It is becoming increasingly important for software developers to become more power aware. A laptop or a mobile device would have limited use if it was not able to function for extended periods of time on battery alone. It is also critical for software to not be wasteful in their power usage. Intel® VTune™ Amplifier XE 2013 presents a software based solution whereby you can measure where your application is not optimal in its usage of power.
To make use of the power analysis types in Intel® VTune™ Amplifier XE 2013 on Linux, the following are required:
- A CPU architecture of Nehalem or above. (Note: Intel® Core 2 ™ architecture is not supported.)
- Linux kernel version of 2.6.32 or above.
The following is a step by step method for using the power analysis types of Intel® VTune™ Amplifier XE 2013. There are two “Power Analysis” types available in Intel® VTune™ Amplifier XE 2013:
- CPU Sleep states
- CPU Sleep states indicate during what intervals your CPU is asleep. The main goal of CPU Sleep states is to show when the system is sleeping, what sleep state it was in and what woke up the system. The higher the sleep state the lower the power usage.
- CPU Frequency
- CPU’s also have the ability to change the core clock frequency, power usage will be higher the greater the frequency.
The following is a step by step method for using the power analysis types in Intel® VTune™ Amplifier XE 2013.
- Untar the tachyon sample located here: /opt/intel/vtune_amplifier_xe_2013/samples/en/C++/tachyon_vtune_amp_xe.tgz using the following command: tar xzvf tachyon_vtune_amp_xe.tgz. (make sure you run this command in a location that you want to build the sample)
- After you have untarred the sample it should have created the directory tachyon. Move into this directory, “cd tachyon”. Then run “make”. This should build the application.
- The application you will be running is “tachyon_find_hotspots”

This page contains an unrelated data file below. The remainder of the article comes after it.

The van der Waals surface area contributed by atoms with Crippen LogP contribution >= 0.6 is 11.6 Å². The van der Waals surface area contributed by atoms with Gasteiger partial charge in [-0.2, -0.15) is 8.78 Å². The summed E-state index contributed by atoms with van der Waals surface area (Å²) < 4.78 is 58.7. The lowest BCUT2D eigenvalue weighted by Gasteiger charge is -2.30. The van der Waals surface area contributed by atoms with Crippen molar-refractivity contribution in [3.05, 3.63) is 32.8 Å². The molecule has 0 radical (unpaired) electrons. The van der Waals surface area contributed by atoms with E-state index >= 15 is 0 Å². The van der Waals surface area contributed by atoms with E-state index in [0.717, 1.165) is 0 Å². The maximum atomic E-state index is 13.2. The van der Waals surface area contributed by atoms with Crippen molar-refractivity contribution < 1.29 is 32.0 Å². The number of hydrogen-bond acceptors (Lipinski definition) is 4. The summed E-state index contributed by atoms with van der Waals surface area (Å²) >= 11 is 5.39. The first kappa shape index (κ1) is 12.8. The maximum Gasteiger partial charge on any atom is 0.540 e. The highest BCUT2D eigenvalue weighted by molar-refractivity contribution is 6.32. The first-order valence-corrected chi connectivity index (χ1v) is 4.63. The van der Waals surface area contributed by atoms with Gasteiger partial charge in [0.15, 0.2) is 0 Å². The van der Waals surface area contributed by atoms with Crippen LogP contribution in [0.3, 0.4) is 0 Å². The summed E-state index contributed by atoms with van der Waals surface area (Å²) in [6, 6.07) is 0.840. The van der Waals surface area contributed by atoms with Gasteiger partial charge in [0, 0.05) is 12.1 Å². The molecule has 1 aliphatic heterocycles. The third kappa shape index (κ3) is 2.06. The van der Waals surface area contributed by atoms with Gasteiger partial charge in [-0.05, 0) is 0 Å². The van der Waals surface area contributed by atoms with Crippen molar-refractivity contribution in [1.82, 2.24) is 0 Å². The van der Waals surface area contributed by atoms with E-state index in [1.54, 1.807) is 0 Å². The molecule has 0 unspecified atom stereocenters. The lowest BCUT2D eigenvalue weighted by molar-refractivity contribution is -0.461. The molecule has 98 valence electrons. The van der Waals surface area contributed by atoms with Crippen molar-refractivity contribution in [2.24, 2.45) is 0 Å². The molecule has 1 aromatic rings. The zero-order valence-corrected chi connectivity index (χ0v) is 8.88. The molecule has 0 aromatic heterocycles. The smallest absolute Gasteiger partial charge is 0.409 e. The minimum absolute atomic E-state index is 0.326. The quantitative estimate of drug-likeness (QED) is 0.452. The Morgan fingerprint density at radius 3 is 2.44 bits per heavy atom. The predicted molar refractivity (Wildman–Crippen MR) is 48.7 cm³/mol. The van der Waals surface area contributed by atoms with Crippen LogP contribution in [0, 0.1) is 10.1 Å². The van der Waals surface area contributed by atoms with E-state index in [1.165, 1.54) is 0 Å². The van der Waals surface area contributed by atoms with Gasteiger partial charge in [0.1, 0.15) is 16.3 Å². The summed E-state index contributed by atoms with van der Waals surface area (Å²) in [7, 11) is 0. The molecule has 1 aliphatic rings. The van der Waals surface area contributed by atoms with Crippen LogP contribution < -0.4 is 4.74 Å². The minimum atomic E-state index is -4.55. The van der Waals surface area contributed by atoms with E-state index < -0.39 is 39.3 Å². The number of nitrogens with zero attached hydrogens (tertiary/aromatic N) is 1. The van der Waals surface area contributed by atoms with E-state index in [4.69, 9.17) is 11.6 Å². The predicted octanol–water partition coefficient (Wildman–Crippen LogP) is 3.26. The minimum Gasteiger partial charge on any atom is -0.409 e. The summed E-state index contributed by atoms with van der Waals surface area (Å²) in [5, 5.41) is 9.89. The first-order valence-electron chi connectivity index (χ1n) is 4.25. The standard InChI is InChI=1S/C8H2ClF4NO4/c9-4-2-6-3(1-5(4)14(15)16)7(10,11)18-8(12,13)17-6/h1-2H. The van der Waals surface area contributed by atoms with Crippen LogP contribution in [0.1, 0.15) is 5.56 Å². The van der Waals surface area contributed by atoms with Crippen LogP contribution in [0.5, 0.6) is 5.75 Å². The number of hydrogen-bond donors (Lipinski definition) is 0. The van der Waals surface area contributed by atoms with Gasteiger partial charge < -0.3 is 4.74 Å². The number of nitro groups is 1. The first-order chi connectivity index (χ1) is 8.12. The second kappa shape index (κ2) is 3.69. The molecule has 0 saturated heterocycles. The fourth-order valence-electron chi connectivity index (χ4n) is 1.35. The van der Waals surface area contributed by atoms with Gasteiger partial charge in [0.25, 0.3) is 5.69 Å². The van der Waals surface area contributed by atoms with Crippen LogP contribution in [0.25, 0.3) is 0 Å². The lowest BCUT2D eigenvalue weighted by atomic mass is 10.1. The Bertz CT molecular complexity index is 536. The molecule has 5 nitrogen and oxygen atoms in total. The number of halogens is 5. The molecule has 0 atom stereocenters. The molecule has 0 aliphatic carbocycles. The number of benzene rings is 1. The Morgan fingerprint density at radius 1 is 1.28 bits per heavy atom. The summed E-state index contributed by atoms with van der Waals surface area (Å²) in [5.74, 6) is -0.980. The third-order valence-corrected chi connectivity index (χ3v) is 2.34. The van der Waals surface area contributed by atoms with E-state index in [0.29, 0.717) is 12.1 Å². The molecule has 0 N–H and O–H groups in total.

- Bring up the the Intel® VTune™ Amplifier XE 2013 GUI. First source the environment: source /opt/intel/vtune_amplifier_xe_2013/amplx-vars.sh. Run the amplxe-gui command.
- You will need to create a project to set up your analysis and hold your results. In the amplxe-gui application, File->New->Project. This will bring up a dialog and allows you to specify a project name.
- Once you have specified a project name and clicked “Ok”, you should now see the “Project Properties” dialog.
- You should specify the tachyon_find_hotspots application and the tachyon working directory that you built in step 2. Click “Ok”
- Click on the “New Analysis” icon. (Orange icon shaped like a play button)
- You should now see the “Configure Analysis Dialog”. On the right had side of the dialog you should see all the available analysis types. For this example we will be using the analysis types related to “Power Analysis”.
10. As shown in step 9, there are 2 separate power analysis types. First, click on CPU Sleep States. Then click on “Start”, to start a CPU Sleep States analysis.
11. Once the tachyon application has finished, you should see a summary of the CPU Sleep States analysis that you just ran.The summary shows the Top 5 causes of CPU Wake-ups and a histogram showing the elapsed time the processor spent in each CPU Sleep State.
12. There are some additional dialogs that you can also navigate to obtain some additional information.
13. If you click on “Sleep states” button, you will bring up a dialog showing the time spent in each sleep state and also a timeline of the sleep state transitions.
14. If you click on the “Wake-ups” button, you will see the top reasons for the processor waking up and a timeline for wake-ups.
15. In order to collect the data on CPU Frequencies you will need to run a “New Analysis”. From the “Power Analysis” types specified in step 9. Click on “CPU Frequency”. Then Click on “Start”.
16. Once the tachyon application has completed a summary of the data for CPU Frequency will be displayed.
Power has become a critical issue in modern computers. Intel® VTune™ Amplifier XE 2013 has some very useful analysis types for discovering where software is making non-optimal use of resources and could therefore be wasting power.